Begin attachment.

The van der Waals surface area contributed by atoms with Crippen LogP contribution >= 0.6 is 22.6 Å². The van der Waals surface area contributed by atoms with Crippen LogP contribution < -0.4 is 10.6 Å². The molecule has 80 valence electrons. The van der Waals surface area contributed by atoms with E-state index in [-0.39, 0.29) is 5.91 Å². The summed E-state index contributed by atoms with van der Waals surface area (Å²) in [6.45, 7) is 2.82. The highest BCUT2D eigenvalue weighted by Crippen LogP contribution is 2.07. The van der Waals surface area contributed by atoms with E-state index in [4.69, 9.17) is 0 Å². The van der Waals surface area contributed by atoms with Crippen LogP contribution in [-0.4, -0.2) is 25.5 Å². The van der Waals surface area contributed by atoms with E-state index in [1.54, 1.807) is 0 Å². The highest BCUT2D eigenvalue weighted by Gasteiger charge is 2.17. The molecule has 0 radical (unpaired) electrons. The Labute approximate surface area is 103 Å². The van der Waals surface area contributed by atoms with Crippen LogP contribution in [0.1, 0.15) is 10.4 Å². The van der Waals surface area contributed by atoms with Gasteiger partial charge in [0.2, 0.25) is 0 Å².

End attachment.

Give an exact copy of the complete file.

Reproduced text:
The van der Waals surface area contributed by atoms with Crippen LogP contribution >= 0.6 is 22.6 Å². The van der Waals surface area contributed by atoms with Crippen LogP contribution < -0.4 is 10.6 Å². The molecule has 80 valence electrons. The van der Waals surface area contributed by atoms with E-state index in [-0.39, 0.29) is 5.91 Å². The summed E-state index contributed by atoms with van der Waals surface area (Å²) in [6.45, 7) is 2.82. The highest BCUT2D eigenvalue weighted by Crippen LogP contribution is 2.07. The van der Waals surface area contributed by atoms with E-state index in [4.69, 9.17) is 0 Å². The van der Waals surface area contributed by atoms with Crippen LogP contribution in [-0.4, -0.2) is 25.5 Å². The van der Waals surface area contributed by atoms with E-state index in [1.54, 1.807) is 0 Å². The highest BCUT2D eigenvalue weighted by Gasteiger charge is 2.17. The molecule has 0 radical (unpaired) electrons. The Labute approximate surface area is 103 Å². The van der Waals surface area contributed by atoms with Crippen LogP contribution in [0.1, 0.15) is 10.4 Å². The van der Waals surface area contributed by atoms with Gasteiger partial charge in [0.2, 0.25) is 0 Å².